Date of Submission
The specific context of the current research is Catholic Marian Spirituality (CMS), which embodies a set of beliefs and practices intended to make its adherents closely connected to Jesus Christ by imitating the virtues of the Blessed Virgin Mary.
This research project aimed to conceptualize and to develop a measurement of CMS. It also aimed to establish content validity through expert review and the refining of the items based on Exploratory Factor Analysis (EFA) and Confirmatory Factor Analysis (CFA), and to establish internal reliability of the CMS Scale using reliability analysis.
The study adopted both qualitative and quantitative methods to develop the questionnaire. The questionnaire was tested for content, construct and face validity through interview and pilot study. Six experts in the field of different dimensions of the CMS and scale development were requested to review the draft questionnaire for content validity of the research construct. The scale developed in the pilot study was tested among selected participants. The initial scale consisted of 44 items developed from Marian Spirituality literature and the feedback from both experts and eight non-experts (Catholic lay people among whom the survey was conducted). One hundred and forty Catholics were recruited to complete the 44 item CMS Questionnaire for the pilot study.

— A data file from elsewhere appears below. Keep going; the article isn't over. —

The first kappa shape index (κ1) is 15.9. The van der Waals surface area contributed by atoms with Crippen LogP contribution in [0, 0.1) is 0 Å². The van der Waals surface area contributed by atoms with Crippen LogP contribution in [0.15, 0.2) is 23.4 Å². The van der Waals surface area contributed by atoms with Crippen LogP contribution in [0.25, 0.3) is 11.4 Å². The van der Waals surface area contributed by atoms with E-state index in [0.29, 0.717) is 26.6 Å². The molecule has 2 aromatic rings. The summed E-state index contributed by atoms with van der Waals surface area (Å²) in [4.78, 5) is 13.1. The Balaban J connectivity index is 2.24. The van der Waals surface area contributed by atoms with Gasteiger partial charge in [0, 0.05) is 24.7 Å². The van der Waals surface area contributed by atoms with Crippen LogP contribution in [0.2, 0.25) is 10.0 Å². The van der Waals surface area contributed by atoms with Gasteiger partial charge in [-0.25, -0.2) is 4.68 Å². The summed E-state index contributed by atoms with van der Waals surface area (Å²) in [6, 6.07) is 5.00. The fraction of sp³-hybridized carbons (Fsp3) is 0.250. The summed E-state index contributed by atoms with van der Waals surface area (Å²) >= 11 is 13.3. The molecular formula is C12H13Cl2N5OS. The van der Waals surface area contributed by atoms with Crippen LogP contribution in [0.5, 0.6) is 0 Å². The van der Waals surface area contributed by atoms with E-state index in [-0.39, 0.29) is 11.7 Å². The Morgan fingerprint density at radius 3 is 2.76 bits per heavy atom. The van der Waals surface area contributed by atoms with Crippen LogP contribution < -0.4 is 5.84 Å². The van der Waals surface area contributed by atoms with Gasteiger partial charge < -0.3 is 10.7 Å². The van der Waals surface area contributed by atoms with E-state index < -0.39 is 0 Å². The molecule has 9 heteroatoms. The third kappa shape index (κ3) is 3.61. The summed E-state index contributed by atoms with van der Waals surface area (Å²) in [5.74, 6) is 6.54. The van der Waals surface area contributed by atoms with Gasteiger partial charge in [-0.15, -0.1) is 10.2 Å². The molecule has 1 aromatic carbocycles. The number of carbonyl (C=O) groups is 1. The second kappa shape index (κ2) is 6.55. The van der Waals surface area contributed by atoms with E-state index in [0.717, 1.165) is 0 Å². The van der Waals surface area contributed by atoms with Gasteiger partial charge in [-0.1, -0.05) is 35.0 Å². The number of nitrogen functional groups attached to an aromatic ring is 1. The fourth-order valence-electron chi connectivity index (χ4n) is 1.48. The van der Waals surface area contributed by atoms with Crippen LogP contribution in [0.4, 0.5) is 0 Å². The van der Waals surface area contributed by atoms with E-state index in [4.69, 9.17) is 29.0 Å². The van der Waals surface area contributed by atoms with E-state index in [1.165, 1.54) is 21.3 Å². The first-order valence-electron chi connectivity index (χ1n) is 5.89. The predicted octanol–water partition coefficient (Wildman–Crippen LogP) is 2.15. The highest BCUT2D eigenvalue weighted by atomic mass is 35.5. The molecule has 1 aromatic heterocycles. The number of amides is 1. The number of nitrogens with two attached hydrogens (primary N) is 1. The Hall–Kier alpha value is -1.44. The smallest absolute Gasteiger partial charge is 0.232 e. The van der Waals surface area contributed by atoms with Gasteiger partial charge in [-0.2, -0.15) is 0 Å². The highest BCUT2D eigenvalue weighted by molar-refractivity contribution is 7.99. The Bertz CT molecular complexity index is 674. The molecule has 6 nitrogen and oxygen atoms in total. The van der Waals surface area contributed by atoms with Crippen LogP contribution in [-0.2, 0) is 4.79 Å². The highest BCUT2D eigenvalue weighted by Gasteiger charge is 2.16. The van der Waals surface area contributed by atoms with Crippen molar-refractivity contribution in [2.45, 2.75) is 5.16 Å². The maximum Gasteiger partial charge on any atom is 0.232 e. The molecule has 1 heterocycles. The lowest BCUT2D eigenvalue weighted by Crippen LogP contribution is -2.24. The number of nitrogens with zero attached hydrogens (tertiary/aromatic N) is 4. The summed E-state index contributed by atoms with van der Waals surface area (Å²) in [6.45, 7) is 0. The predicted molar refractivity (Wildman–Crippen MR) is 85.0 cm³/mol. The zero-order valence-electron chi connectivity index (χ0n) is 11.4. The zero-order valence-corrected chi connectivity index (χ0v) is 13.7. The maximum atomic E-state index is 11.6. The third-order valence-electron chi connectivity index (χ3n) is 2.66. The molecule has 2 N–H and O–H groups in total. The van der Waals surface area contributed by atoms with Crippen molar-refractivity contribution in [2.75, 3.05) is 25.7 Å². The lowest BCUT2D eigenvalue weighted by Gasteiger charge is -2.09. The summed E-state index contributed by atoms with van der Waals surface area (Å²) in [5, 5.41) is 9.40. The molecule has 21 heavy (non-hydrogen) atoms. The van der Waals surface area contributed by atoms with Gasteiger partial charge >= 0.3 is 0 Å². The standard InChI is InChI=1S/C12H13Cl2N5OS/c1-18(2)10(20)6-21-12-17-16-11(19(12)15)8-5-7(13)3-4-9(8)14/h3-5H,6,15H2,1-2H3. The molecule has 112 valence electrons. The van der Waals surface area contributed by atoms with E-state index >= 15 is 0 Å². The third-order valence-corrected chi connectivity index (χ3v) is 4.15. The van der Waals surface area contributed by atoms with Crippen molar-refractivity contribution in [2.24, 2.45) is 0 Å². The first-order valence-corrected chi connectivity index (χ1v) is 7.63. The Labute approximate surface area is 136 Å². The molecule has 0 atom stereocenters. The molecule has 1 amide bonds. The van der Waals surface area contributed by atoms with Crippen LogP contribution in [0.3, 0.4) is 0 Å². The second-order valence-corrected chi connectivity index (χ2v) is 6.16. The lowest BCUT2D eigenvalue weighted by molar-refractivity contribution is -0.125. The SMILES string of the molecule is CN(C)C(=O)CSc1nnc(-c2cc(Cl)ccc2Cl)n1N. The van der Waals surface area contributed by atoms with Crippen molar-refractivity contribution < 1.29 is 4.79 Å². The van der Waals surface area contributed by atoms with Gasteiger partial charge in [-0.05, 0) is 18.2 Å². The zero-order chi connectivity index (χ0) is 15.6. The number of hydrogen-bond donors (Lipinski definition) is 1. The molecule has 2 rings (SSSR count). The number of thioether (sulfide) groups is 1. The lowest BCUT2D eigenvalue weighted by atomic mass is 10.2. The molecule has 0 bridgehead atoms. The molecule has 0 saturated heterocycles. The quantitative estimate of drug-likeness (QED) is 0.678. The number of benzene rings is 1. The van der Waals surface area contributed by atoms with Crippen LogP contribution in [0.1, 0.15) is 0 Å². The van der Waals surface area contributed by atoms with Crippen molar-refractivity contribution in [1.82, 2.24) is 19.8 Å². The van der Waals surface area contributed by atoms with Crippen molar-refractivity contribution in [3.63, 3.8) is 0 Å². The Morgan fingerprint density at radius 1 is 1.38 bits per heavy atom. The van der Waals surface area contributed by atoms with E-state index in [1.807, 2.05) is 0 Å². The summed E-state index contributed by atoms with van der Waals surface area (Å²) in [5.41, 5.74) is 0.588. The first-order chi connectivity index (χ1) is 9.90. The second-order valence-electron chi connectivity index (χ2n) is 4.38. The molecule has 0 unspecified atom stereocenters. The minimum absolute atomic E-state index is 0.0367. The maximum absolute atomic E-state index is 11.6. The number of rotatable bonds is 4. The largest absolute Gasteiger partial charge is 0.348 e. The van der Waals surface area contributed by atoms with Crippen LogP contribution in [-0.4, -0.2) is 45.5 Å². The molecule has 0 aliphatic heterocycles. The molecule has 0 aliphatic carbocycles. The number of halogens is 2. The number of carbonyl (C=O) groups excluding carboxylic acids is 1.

The samples for the pilot and main study were separately recruited. The main study was conducted on a convenience sample of 853 Church-attending Catholic lay people over the age of eighteen. Overall, the study reported strong reliability with coefficient alphas ranging from .79 to .95. Thus, the present study has sought to identify and explore the underlying factors in Catholic Marian Spirituality and to develop a measurement for the same.
School of Psychology
Master of Philosophy (MPhil)
Faculty of Health Sciences
Vayalilkarottu, J. (2016). The Catholic Marian Spirituality Scale: Conceptualization and Measurement (Doctoral thesis, Australian Catholic University). Retrieved from http://researchbank.acu.edu.au/theses/569